Featured Research

from universities, journals, and other organizations

Traditional cheeses: gustatory richness, health quality assured by their microbiota

Date:
May 16, 2014
Source:
INRA - Paris
Summary:
The benefits of traditional, raw-milk cheeses have been reviewed by researchers who have shown that traditional cheeses have unrivalled advantages in terms of both their diversity and their gustatory richness, but also regarding their protection against pathogenic agents. These benefits are linked to the specific microbiota found in these cheeses; they result from the use of raw milk, combined with the specific techniques used to manufacture traditional cheeses.

Raw milk AOP cheeses are currently the best traditional cheeses available. They have all the characteristics generally used to describe traditional food products: production in limited geographical areas, use of specific know-how and techniques handed down from generation to generation, and the use of milk that has undergone little or no treatment after milking.
Credit: INRA/J. Weber

Research scientists from INRA, Université de Caen and Université de Franche-Comté have reviewed the benefits of traditional, raw-milk cheeses. They showed that traditional cheeses have unrivalled advantages in terms of both their diversity and their gustatory richness, but also regarding their protection against pathogenic agents. These benefits are linked to the specific microbiota found in these cheeses; they result from the use of raw milk, combined with the specific techniques used to manufacture traditional cheeses.

A rich microbiota for intense gustatory pleasure

Traditional cheeses contain a rich and highly specific microbiota because of the diversity of the traditional methods used in their manufacture. From the production of milk to the ripening of cheeses in different environments, a wide range of micro-organisms have an opportunity to develop. Indeed, raw milk already contains nearly 300 species of bacteria and 70 species of yeasts, which are subsequently found to differing degrees in the cheeses.

The microbiota of cheeses is the source of their different aromas and flavours. Micro-organisms native to raw milk, whose metabolic potentials differ from those of commercial strains, may enable the more intense and complex development of aromatic compounds.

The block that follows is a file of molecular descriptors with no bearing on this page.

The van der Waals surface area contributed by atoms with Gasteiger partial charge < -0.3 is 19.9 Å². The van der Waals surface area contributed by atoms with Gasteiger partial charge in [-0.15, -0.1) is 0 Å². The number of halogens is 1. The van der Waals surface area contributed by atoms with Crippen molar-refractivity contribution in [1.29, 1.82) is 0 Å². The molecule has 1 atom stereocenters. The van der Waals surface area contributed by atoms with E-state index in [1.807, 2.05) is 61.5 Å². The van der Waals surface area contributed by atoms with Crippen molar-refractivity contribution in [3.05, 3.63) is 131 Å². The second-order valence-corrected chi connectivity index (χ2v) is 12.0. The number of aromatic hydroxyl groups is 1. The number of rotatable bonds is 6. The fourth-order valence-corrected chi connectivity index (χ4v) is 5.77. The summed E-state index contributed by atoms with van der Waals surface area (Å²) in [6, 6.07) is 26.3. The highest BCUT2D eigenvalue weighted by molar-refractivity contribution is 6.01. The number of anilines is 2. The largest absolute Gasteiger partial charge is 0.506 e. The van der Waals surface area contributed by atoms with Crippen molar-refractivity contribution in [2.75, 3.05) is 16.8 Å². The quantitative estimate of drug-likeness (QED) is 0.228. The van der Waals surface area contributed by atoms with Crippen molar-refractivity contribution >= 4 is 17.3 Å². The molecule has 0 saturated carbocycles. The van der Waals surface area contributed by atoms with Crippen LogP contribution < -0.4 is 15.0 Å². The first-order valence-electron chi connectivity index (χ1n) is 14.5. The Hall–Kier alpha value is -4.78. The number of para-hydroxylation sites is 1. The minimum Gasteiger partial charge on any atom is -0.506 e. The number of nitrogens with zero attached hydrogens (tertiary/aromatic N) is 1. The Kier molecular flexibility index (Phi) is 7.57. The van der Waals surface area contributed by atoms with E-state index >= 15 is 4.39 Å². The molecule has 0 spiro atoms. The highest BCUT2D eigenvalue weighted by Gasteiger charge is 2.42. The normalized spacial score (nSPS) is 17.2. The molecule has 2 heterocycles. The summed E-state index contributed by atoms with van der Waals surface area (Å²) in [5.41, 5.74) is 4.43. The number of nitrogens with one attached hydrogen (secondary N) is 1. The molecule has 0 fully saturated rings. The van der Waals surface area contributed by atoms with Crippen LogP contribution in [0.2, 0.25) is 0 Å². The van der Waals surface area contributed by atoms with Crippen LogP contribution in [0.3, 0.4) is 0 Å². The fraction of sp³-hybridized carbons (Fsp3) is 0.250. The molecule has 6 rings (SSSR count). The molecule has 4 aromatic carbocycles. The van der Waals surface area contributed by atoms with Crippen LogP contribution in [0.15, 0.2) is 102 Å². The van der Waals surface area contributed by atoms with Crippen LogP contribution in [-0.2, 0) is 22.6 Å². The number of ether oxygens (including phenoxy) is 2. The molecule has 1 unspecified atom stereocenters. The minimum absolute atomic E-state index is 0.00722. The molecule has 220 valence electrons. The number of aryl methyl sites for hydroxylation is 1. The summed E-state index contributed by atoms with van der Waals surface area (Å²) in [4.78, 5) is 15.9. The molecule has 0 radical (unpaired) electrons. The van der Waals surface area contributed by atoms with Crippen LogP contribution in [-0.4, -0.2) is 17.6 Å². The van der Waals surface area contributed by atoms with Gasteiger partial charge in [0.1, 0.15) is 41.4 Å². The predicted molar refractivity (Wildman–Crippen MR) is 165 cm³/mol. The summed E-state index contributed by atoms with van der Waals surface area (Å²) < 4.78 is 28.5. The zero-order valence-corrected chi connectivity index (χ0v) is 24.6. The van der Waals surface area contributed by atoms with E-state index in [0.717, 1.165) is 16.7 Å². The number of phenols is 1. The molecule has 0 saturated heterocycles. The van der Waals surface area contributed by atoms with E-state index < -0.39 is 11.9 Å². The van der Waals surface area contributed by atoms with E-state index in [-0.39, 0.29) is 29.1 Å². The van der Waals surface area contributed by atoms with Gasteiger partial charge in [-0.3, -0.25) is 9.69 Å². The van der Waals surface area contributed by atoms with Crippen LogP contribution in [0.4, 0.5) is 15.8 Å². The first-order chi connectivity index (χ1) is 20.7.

Limited health risks

Producers of raw milk cheeses need to manage their associated health risks. The research team showed that the microbial combinations present in traditional cheeses were able to to protect them -- both in the paste and on the surface -- from dangerous pathogens, notably Listeria monocytogenes. The surfaces of the wooden equipment used to manufacture and ripen certain raw milk cheeses also appeared to be protected by a complex microbial biofilm limiting contamination by redoubtable pathogens such as Salmonella, Listeria monocytogenes, Escherichia coli O157/H7 and Staphylococcus aureus.

Between traditional and industrial cheeses

Traditional raw milk cheeses have undeniable advantages, but the effects of their consumption on human health are still unknown. Nevertheless, studies performed on raw milk have demonstrated that its consumption can protect against allergies, asthma, hay fever and, more generally, atopic sensitisation.

Industrial manufacturers seek to diversify their products by adding selected strains to milk from which the native microflora have been removed. However, the industrial use of these strains is restricted by the regulations because of the problems inherent in proving their safety. At present it seems difficult to be able to reconstitute the breadth of diversity of traditional cheese microbiota and their environments, even though this would make a major contribution to the diversification sought by industrial cheese producers.

WHAT IS A "TRADITIONAL CHEESE"?